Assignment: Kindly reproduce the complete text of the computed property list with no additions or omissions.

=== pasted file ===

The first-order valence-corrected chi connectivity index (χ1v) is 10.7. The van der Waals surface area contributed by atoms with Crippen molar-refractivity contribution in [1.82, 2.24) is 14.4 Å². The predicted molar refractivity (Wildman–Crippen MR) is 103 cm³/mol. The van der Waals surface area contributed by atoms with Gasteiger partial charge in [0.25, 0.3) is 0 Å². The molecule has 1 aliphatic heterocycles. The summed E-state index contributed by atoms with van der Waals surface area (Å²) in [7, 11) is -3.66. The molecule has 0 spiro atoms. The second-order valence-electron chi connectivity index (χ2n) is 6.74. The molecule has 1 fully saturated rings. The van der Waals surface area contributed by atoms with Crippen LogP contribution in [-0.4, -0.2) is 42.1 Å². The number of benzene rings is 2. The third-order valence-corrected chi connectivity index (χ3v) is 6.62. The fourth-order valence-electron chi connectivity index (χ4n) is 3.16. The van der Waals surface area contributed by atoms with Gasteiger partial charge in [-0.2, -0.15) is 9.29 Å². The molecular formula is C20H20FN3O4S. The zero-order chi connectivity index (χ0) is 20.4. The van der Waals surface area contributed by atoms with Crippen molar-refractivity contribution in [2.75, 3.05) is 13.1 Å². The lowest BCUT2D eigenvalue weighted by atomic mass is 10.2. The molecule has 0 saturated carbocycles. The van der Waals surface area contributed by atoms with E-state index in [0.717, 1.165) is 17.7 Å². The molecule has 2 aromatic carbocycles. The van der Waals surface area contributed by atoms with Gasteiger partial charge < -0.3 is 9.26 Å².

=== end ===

The first-order valence-corrected chi connectivity index (χ1v) is 10.7. The van der Waals surface area contributed by atoms with Crippen molar-refractivity contribution in [1.82, 2.24) is 14.4 Å². The predicted molar refractivity (Wildman–Crippen MR) is 103 cm³/mol. The van der Waals surface area contributed by atoms with Gasteiger partial charge in [0.25, 0.3) is 0 Å². The molecule has 1 aliphatic heterocycles. The summed E-state index contributed by atoms with van der Waals surface area (Å²) in [7, 11) is -3.66. The molecule has 0 spiro atoms. The second-order valence-electron chi connectivity index (χ2n) is 6.74. The molecule has 1 fully saturated rings. The van der Waals surface area contributed by atoms with Crippen LogP contribution in [-0.4, -0.2) is 42.1 Å². The number of benzene rings is 2. The third-order valence-corrected chi connectivity index (χ3v) is 6.62. The fourth-order valence-electron chi connectivity index (χ4n) is 3.16. The van der Waals surface area contributed by atoms with Gasteiger partial charge in [-0.2, -0.15) is 9.29 Å². The molecular formula is C20H20FN3O4S. The zero-order chi connectivity index (χ0) is 20.4. The van der Waals surface area contributed by atoms with Crippen molar-refractivity contribution in [2.75, 3.05) is 13.1 Å². The lowest BCUT2D eigenvalue weighted by atomic mass is 10.2. The molecule has 0 saturated carbocycles. The van der Waals surface area contributed by atoms with E-state index in [0.717, 1.165) is 17.7 Å². The molecule has 2 aromatic carbocycles. The van der Waals surface area contributed by atoms with Gasteiger partial charge < -0.3 is 9.26 Å².